No Shortage of Storylines at Australian Olympic Swimming Trials

15/06/2024
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Olympic Swimming Trials Exuding Drama for Fans

World Records have fallen and countless Aussies have booked their tickets to Paris as the Australian Olympic Swimming Trials near their end

News Insights

  • Titmus finds a World Record.
  • Kaylee McKeown dominates backstroke events.
  • Shayna Jack completes her redemption arc.
  • Emma McKeon won’t be defending her Olympic 100m freestyle title.

Australia’s bid to outshine the Americans in the pool at the Paris 2024 Olympics all starts with the Australian Olympic Swimming Trials which are now five days in. The usual suspects have excelled, winning multiple events while others have booked surprise tickets to Paris.  

Titmus Looks Primed for Another Big Olympic Showing 

Ariarne Titmus is coming off a two-gold medal performance at the Tokyo Olympics and looks primed to defend her titles with impressive showings at the Olympic Trials.  
 
After scorching the competition on day one to qualify for the 400m freestyle, Titmus one upped her performance on day three.  
 
Racing against world record holder Mollie O’Callaghan, it was well known that whoever won the race was going to have to put forth a superhuman effort. As it turns out, they both did just that.  
 
It was O’Callaghan who was ahead by the narrowest of margins at the first turn, but Titmus caught her on the second 50 and held a fractional lead for the rest of the race.  
 
The pair glided side by side over the final 100m, clearly outpacing the world record set by O’Callaghan last year.  
 
In the end, the record was throttled by both women, with Titmus touching first in 1:52.23. O’Callaghan came in at 1:52.48.  
 
With the win, Australia will be sending the two fastest women in 200m freestyle history to Paris.  
 
Titmus also punched her ticket in the 800m freestyle, where she claimed a silver medal in Tokyo. Her time of 8:14.06 puts her at third in the world this season.   

McKeown Owns the Backstroke 

Kaylee McKeown nearly replicated Titmus’ World Record result in her own 200m backstroke final.  
 
The 22-year-old was just 0.16 seconds off her own world record, clocking a time of 2:03.30 as she looks to defend her Olympic Gold from Tokyo.  
 
Alongside her going to Paris for the event will be Jaclyn Barclay, who narrowly finished second.  
 
This wasn’t the first time McKeown flirted with a world record at the trials as in the 100m back, she was even closer, finishing just 0.08 seconds off of her world record set last year.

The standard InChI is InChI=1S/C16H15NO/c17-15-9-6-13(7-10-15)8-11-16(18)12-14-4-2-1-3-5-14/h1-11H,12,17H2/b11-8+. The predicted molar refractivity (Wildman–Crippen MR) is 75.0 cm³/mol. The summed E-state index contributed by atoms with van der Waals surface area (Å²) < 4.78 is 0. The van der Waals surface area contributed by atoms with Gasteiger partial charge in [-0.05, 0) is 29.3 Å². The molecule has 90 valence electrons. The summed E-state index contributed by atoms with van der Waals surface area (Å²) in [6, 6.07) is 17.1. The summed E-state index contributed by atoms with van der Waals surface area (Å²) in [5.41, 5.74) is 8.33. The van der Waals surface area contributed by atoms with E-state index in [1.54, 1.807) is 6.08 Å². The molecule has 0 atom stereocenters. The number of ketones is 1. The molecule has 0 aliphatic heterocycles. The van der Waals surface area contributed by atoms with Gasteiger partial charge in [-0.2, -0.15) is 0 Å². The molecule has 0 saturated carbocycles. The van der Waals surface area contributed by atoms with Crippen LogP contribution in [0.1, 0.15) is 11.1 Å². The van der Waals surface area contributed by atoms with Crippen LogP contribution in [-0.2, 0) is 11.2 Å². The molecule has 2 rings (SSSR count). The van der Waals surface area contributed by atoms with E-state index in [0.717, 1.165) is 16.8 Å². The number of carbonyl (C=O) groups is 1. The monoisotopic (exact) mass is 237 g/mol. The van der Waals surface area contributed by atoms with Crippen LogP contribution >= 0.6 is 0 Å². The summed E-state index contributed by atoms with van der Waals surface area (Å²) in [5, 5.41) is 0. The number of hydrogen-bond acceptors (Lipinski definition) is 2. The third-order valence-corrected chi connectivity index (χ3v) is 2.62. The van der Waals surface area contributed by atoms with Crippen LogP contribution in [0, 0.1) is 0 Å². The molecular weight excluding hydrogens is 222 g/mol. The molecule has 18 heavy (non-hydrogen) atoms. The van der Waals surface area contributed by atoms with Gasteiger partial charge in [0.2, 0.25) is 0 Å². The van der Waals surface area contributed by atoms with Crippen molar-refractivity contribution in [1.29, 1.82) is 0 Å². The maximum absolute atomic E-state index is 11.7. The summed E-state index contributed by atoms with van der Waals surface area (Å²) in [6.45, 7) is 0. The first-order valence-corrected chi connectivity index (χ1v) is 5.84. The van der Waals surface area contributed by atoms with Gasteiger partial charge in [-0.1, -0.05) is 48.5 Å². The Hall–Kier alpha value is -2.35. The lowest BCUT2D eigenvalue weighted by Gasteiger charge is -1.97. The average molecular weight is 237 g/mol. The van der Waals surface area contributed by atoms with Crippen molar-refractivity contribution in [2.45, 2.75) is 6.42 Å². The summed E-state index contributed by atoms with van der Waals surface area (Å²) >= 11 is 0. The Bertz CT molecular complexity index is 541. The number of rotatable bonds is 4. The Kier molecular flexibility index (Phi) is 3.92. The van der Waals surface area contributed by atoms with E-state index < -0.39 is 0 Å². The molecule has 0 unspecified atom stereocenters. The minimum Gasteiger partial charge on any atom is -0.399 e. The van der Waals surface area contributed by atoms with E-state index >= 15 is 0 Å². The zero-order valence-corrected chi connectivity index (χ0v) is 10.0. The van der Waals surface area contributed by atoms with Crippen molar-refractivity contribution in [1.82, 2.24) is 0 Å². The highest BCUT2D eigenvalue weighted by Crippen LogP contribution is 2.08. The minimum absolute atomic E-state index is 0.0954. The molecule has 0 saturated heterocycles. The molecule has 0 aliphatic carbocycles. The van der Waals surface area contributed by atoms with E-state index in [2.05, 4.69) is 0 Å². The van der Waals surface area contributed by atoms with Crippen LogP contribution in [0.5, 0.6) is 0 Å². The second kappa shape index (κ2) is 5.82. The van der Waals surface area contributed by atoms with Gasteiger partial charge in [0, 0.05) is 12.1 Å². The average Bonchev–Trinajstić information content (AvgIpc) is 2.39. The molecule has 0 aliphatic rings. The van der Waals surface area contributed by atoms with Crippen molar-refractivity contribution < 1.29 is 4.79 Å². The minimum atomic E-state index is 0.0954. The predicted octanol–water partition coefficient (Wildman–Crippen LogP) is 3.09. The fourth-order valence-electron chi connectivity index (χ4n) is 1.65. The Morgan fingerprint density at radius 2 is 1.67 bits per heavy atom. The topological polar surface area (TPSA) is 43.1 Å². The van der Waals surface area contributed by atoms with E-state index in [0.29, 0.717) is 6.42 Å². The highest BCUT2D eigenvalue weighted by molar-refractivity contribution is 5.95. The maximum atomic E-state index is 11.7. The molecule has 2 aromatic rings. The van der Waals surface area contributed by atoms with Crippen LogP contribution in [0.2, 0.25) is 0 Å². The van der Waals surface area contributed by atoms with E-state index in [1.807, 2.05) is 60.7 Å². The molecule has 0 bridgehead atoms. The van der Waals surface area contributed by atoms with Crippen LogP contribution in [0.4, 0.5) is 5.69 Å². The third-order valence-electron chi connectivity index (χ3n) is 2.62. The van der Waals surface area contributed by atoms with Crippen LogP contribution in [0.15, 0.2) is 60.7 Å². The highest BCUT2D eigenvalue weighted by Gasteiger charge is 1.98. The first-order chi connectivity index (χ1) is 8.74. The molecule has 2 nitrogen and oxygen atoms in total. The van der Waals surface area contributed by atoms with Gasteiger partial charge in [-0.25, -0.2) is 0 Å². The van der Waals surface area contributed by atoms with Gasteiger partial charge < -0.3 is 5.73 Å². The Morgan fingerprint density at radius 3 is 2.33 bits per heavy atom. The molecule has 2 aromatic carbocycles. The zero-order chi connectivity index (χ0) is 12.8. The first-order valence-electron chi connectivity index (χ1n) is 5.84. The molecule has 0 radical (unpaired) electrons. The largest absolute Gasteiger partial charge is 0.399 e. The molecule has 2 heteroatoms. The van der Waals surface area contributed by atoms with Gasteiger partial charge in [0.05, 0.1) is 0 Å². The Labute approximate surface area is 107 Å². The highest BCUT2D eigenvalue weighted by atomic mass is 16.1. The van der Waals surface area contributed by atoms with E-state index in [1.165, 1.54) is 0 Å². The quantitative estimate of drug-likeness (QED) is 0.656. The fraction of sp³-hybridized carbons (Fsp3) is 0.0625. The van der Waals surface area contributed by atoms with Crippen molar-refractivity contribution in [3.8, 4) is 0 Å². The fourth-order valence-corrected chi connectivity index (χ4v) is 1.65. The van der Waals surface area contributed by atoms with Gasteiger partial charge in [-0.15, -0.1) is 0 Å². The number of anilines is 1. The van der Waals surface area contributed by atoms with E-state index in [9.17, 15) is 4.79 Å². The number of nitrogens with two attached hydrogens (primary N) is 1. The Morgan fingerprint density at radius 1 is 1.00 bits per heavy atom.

Her 57.41 is the fastest time this year and second fastest in the history of the event.  
 
Mollie O’Callaghan put up a massive personal best in the race, touching in 57.88 to join McKeown in Paris looking for a 1-2 for Australia.  

Chalmers Fights Through Injury to Top the Men’s 100m Free 

Kyle Chalmers led from the outset of the men’s 100m freestyle and never looked back, pacing the field on his way to a time of 47.75.  
 
The 25-year-old looked great in the pool and was just 0.12 seconds off his best time this year of 47.63. The fact that he was able to put a race like this together was surprising given what he revealed post-race. 
 
He had received four cortisone injections earlier in the week to help deal with an ongoing back issue. The nagging injury is certainly something to keep an eye on as Paris fast approaches for a man with his sights set on gold.   

Women’s 100m Freestyle Produces Fireworks 

The women’s 100m freestyle was expected to be one of the marquee races of the Trials given the star-studded field.  
 
Amongst those competing in the event included defending Olympic Champion Emma McKeon, young gun Mollie O’Callaghan, and Shayna Jack.  
 
It was O’Callaghan who stole the spotlight with a time of 52.33, to add her third individual event to her Paris slate.  
 
In somewhat of a surprise, it was Jack claiming the other spot in Paris, touching in 52.72. It’s a huge accomplishment for Jack who missed out on the last Olympics due to serving a two-year doping ban.  
 
Olympic Champion Emma McKeon was left on the outside looking in, finishing sixth in the final, highlighting the depth of the Australian field.  

The Australian Swimming Trials are nearing their end, and the team that Australia will send to the Paris looks like one of the strongest in recent memory. With Olympic champions and world record holders abundant, the Aussies look poised to dominate in the pool.  

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